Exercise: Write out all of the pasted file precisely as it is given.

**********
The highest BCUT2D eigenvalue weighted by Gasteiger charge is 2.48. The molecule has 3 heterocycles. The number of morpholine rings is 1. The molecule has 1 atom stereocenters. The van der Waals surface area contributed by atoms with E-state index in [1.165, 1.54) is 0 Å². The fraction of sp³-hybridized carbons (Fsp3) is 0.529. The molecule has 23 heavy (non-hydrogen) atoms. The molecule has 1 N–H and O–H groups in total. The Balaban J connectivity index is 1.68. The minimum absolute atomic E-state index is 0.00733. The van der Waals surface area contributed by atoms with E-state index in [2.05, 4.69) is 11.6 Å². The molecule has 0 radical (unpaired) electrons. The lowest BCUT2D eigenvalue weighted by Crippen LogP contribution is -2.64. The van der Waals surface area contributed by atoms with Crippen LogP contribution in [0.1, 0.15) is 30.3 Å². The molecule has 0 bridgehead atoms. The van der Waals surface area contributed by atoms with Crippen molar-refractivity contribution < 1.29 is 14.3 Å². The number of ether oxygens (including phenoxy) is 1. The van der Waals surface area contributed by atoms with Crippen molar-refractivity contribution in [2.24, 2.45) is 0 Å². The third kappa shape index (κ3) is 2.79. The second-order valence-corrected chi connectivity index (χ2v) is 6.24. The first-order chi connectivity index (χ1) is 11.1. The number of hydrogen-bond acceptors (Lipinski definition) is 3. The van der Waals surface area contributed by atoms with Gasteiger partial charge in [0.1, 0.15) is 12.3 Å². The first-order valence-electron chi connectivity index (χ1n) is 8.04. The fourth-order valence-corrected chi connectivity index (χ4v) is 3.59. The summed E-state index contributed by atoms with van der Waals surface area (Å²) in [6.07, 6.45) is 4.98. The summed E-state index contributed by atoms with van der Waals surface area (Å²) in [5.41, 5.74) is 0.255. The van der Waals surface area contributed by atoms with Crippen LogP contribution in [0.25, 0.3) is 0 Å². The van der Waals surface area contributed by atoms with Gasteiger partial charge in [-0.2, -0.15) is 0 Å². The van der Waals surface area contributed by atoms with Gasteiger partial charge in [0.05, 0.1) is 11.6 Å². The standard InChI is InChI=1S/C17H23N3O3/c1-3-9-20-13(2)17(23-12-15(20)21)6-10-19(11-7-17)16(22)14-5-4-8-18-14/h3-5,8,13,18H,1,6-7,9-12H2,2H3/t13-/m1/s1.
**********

The highest BCUT2D eigenvalue weighted by Gasteiger charge is 2.48. The molecule has 3 heterocycles. The number of morpholine rings is 1. The molecule has 1 atom stereocenters. The van der Waals surface area contributed by atoms with E-state index in [1.165, 1.54) is 0 Å². The fraction of sp³-hybridized carbons (Fsp3) is 0.529. The molecule has 23 heavy (non-hydrogen) atoms. The molecule has 1 N–H and O–H groups in total. The Balaban J connectivity index is 1.68. The minimum absolute atomic E-state index is 0.00733. The van der Waals surface area contributed by atoms with E-state index in [2.05, 4.69) is 11.6 Å². The molecule has 0 radical (unpaired) electrons. The lowest BCUT2D eigenvalue weighted by Crippen LogP contribution is -2.64. The van der Waals surface area contributed by atoms with Crippen LogP contribution in [0.1, 0.15) is 30.3 Å². The molecule has 0 bridgehead atoms. The van der Waals surface area contributed by atoms with Crippen molar-refractivity contribution < 1.29 is 14.3 Å². The number of ether oxygens (including phenoxy) is 1. The van der Waals surface area contributed by atoms with Crippen molar-refractivity contribution in [2.24, 2.45) is 0 Å². The third kappa shape index (κ3) is 2.79. The second-order valence-corrected chi connectivity index (χ2v) is 6.24. The first-order chi connectivity index (χ1) is 11.1. The number of hydrogen-bond acceptors (Lipinski definition) is 3. The van der Waals surface area contributed by atoms with Gasteiger partial charge in [0.1, 0.15) is 12.3 Å². The first-order valence-electron chi connectivity index (χ1n) is 8.04. The fourth-order valence-corrected chi connectivity index (χ4v) is 3.59. The summed E-state index contributed by atoms with van der Waals surface area (Å²) in [6.07, 6.45) is 4.98. The summed E-state index contributed by atoms with van der Waals surface area (Å²) in [5.41, 5.74) is 0.255. The van der Waals surface area contributed by atoms with Crippen LogP contribution in [0.25, 0.3) is 0 Å². The van der Waals surface area contributed by atoms with Gasteiger partial charge in [-0.2, -0.15) is 0 Å². The van der Waals surface area contributed by atoms with Gasteiger partial charge in [0.05, 0.1) is 11.6 Å². The standard InChI is InChI=1S/C17H23N3O3/c1-3-9-20-13(2)17(23-12-15(20)21)6-10-19(11-7-17)16(22)14-5-4-8-18-14/h3-5,8,13,18H,1,6-7,9-12H2,2H3/t13-/m1/s1.